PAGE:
The role of intelligence in the contemporary world is ubiquitous: individuals, groups and organizations as well as states seek information in order to increase their sense of security. The events of 9/11 and subsequent 'war on terror' have made intelligence more central to the study of government and international affairs than at any time previously, reviving old debates and generating new ones. But what exactly is intelligence? Who seeks to develop it and how? What happens to the intelligence that is produced? This timely new book explores these and other key questions. Concentrating on the role of states and organizations, and using the post-9/11 security agenda as its key focus, it offers an authoritative and accessible guide to the relationship between intelligence and processes of public and private governance. Drawing on a range of contemporary examples, the book examines the limits of intelligence and asks whether the 9/11 attacks, the bombings in London and the failure to find weapons of mass destruction in Iraq may be seen as intelligence 'failures'?
It concludes by discussing the need for democratic control of intelligence to prevent its future abuse by unaccountable state or corporate agencies.
Table of Contents
List of Figures, Tables and Boxes. Preface. Abbreviations. 1 What is Intelligence? Defining Intelligence. Evolution. Limitations. Significance. Conclusion: Towards a Theory of Intelligence. 2 How Do We Understand Intelligence? Introduction. The Critique of Positivism. The Challenge of Postmodernism. Critical Realism: Neither Positivist nor Postmodernist. Agency and Structure. Surveillance: Knowledge and Power. Conclusion: a Map for Theorising and Researching Intelligence. 3 Who Does Intelligence? Introduction: Security Networks. Mapping Intelligence Networks. State sector. Corporate sector. Communitarian sector. Cross-sectoral networks. Making Security Networks Work. Conclusion. 4 How Do They Gather Information? Introduction. Planning and Direction. Open Sources. Secret Sources. HUMINT: human intelligence. SIGINT: signals intelligence. IMINT: imagery intelligence. HUMINT Vs. SIGINT: The Post-9/11 Debate. Gathering and Hunting: an erosion of boundaries? The Predator: a vision of the future? Extraordinary rendition. Conclusion. 5 What Do They Do With the Information Gathered? Introduction. Analysis. 'No good will come of this': Problems with Dissemination. Where intelligence Turns into Action: the Intensification of Surveillance. Conclusion. 6 Why Does Intelligence Fail? Introduction. The Limits of Intelligence. Failure Located in Collection and Analysis. The Policy Maker-Intelligence Interface as a Site of Intelligence Failure. Politicisation of Intelligence. The 9/11 Commission Report: Explaining Intelligence Failure? The 7 July 2005 London Bombings: An Intelligence Failure? Conclusion. 7 Iraqi WMD: What Kind of Intelligence Failure? Introduction. US Senate Select Committee on Intelligence. The Butler Inquiry. Political pressure on the JIC. Australian Inquiries. Conclusion. 8 Can Intelligence be Democratic? Introduction. Defining Control, Review and Oversight. The Legal and Ethical Bases of Oversight. Organising External Oversight. Parliamentary Oversight: the Case of the UK. Extra-Parliamentary Oversight. Media, NGOs and citizens. Conclusion. 9 Intelligence for a More Secure World? Notes. Bibliography. Index.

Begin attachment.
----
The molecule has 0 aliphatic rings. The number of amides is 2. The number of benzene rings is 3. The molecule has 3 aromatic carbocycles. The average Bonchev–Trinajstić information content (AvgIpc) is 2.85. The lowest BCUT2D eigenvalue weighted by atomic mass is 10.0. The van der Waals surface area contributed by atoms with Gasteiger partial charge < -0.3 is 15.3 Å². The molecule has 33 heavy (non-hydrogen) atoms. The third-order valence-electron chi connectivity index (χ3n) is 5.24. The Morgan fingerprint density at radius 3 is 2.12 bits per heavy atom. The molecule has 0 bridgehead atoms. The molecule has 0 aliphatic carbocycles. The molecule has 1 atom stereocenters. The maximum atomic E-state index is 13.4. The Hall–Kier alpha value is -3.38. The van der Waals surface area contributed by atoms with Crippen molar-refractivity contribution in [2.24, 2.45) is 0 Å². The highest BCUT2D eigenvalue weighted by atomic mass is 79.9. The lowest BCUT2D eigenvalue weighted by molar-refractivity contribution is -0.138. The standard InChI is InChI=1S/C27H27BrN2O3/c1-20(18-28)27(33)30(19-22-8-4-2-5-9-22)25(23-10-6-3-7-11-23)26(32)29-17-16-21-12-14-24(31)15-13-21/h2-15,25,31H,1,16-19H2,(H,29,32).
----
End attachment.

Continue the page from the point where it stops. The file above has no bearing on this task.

Peter Gill is Professor of Politics and Security at Liverpool John Moores University. Mark Pythian is Professor of International Security at the University of Wolverhampton.